Below: left; these Braeburn were from the second 'tranche' of orchards planted by Michael & Chrissy and right; the trees are mechanically pruned in the summer to control vigour and enhance fruit colour and new fruit bud formation
Below: left; a Gala orchard and right; one of the Jazz orchards at Castle Farm
When Michael and Chrissy Bentley came to Castle Fruit farm in 2002, they came from an arable background. But inheriting their Manager Clive Maile who has amassed a wealth of experience and knowledge over his 37 years at Castle Fruit Farm, made the task a little less daunting. Michael and Chrissy have now been joined by their son Richie, who together with his wife Claire and sons Oskar and Rudi bring a great new energy to the farm......
Below: left; a new Jazz orchard and right; Michael favours compost mulch applied on one side of the trees, reducing the risk of mice damage to the trees beneath the mulch when the soil strip is fully covered with compost
Below: left; Smitten trees and right; Victoria plums
Below: left; a tractor on the hill with staff tying tree tops from a platform and right; a distant view of orchard spraying in progress
Below: the German growers pose with Michael and Chrissy Bentley after their enjoyable visit to Castle Fruit Farm
Michael and Chrissy Bentley and their team at Castle Fruit Farm are committed, not only to producing fruit of the highest quality, but also to growing in a sustainable and environmentally friendly way. This is demonstrated in the content of their excellent website: an extract below encapsulates their farming philosophy..........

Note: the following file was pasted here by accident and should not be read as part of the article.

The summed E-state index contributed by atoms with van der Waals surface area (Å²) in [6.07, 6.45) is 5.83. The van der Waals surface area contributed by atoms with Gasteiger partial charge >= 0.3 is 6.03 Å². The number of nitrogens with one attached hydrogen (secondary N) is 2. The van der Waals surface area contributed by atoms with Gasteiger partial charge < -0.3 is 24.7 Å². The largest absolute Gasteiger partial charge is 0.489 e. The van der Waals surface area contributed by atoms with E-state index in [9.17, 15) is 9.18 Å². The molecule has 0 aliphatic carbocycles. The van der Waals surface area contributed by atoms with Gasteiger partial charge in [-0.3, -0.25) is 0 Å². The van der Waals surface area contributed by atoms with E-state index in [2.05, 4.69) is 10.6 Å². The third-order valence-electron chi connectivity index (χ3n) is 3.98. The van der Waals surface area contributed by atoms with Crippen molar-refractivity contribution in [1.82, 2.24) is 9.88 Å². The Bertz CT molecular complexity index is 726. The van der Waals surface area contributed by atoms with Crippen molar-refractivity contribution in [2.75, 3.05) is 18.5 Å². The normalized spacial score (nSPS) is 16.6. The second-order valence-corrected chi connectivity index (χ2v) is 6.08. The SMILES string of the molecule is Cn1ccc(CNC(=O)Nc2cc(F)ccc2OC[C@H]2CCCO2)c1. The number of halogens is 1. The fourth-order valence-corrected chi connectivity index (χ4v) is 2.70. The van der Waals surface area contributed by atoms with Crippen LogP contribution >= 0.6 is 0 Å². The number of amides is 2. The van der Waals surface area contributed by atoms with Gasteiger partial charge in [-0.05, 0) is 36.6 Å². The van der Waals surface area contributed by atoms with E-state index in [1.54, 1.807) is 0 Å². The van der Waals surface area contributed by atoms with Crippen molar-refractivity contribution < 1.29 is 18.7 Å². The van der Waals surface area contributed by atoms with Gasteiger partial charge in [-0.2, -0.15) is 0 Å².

Our Green Statement: Care for the environment and healthy food
Fruit production and all operations at Castle Fruit Farm are carried out with regard to the sustainable use of all resources on the farm including soil, water, air, wildlife habitats, landscape, and where they exist, archaeological features. Production methods integrate beneficial natural, biological and cultural processes into modern farming practices using the most appropriate technology. The complete process of growing the plums, storage, grading and packing the fruit is carried out at Castle Fruit Farm. All land that is not used for crop production is managed to maintain habitats capable of supporting the widest range of flora and fauna.
The English Apple Man encourages readers to 'explore' Bentleys Castle Fruit Farm website for an in depth illustration of the 'best practices' operating at Castle Fruit Farm..........
That is all for this week..........next week more about the visits to West Midlands.......
The English Apple Man
Is this the future of food production? TECHNOFARM